July 24, 2018
Why EDR Is the Next Step in Endpoint Protection
Evolving threats require a proactive approach that gets smarter as you use it.
The cybersecurity landscape is scary. Cybercriminals have become more sophisticated and much better organized. The attacks they make on IT targets in every industry are becoming increasingly difficult to defend against.
Indeed, research conducted for CDW by IDG found that 46 percent of organizations have suffered a serious security breach. Further, only 30 percent of IT officials have confidence in the ability of their people and processes to thwart an attack.
Recently, a customer asked my team how his organization could deal with advanced threats and attacks. The organization had been using a traditional anti-virus solution, which works well against threats that have been seen before. It addresses these threats and prevents them from breaching an organization’s defenses. However, traditional anti-virus solutions don’t provide visibility and reporting on the current state of an organization’s cybersecurity, which means they can’t address threats proactively. A proactive approach can be more effective against malware that hasn’t been seen before.
We recommended a comprehensive endpoint detection and response (EDR) solution to provide the visibility organizations need to protect their IT environments from new attacks, such as zero-day threats. These solutions provide the intelligence and reporting the organization was looking for to gain visibility into the various stages of a cyberattack. Now, the customer is more confident in his organization’s ability to defend against advanced attackers.
The Need for EDR
Zero-day attacks and advanced persistent threats are among the most serious security issues any organization faces these days. In cybersecurity, what you don’t know can hurt you. EDR is a valuable tool in dealing with these threats.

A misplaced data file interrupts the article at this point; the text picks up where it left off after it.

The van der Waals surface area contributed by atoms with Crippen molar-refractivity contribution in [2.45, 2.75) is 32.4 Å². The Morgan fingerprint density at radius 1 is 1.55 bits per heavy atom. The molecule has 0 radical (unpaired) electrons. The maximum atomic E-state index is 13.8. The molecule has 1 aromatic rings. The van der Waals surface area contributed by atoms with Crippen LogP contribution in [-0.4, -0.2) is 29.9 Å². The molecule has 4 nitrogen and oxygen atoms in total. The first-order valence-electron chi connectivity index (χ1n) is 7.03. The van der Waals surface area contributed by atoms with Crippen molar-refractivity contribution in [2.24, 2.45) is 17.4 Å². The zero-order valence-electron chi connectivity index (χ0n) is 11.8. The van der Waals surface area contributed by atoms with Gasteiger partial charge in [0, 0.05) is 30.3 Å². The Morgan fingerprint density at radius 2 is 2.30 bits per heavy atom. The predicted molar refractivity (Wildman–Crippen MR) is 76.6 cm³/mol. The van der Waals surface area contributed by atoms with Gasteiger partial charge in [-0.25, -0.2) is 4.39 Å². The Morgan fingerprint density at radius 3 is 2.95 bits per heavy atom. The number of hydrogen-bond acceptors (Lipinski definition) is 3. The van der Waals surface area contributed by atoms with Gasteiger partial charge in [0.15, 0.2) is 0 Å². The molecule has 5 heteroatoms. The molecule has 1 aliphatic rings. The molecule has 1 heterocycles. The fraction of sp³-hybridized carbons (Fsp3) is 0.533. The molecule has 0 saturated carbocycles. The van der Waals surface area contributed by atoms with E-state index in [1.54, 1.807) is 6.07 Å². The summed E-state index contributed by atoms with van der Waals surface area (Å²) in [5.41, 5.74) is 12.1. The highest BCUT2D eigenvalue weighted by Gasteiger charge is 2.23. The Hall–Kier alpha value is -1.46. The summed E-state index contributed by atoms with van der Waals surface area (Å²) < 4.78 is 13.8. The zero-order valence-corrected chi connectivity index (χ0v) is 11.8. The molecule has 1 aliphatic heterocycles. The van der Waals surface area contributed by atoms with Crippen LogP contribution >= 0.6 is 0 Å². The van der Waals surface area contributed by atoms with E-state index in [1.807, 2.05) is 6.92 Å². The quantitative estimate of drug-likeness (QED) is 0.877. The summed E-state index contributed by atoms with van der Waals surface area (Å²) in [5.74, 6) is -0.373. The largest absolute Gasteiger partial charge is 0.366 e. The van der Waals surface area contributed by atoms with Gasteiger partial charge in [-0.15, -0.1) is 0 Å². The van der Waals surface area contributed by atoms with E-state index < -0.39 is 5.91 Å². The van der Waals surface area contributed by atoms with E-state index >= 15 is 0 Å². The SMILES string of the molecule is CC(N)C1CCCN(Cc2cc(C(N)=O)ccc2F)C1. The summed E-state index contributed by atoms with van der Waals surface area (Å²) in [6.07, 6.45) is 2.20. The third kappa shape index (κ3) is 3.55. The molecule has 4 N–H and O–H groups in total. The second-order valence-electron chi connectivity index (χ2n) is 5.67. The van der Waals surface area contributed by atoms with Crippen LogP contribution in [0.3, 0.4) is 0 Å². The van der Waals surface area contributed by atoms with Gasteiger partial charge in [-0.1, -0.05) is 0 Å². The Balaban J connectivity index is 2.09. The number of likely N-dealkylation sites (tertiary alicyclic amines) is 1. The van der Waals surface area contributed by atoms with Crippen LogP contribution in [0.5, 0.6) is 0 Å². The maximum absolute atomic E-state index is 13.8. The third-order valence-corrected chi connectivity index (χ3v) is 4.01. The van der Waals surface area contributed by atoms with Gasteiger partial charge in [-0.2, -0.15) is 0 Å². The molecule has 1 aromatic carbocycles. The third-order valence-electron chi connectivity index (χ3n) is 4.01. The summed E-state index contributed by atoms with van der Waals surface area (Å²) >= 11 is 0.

Sophisticated cybercriminals use a variety of attacks to avoid detection, such as file-less malware or hiding malicious code in HTTPS traffic. EDR can provide more granular control and visibility into an attack. This enables an organization’s IT team to more quickly remediate the situation because they know more about the attack.
EDR monitors endpoints to detect suspicious activities and capture data for forensic and security investigations, focusing on each stage of an attack — often referred to as the “kill chain.”
The EDR console can show you specific details about an attack: where it started, what kind of attack it is, where it went, how it is behaving and when it began. Analysis of this data helps the EDR get smarter as you use it. These solutions employ sophisticated algorithms and artificial intelligence to analyze data. The AI builds up a database of what’s happening specifically within the organization — as well as what’s happening generally around the world. This database evolves over time by looking at behavior of malware and ransomware, so it can detect their activities, even if their signatures are unfamiliar. The EDR solution can identify anomalous behavior and determine whether it may represent a threat.
In the current security landscape, organizations should be looking at these solutions for deployment. In the coming years, they will become the standard for cybersecurity, filling a role currently occupied by traditional anti-virus tools. Many IT leaders have a misconception that advanced EDR tools are too costly, but prices for these solutions are falling. Most EDR and AI solutions are affordable, even for relatively small organizations.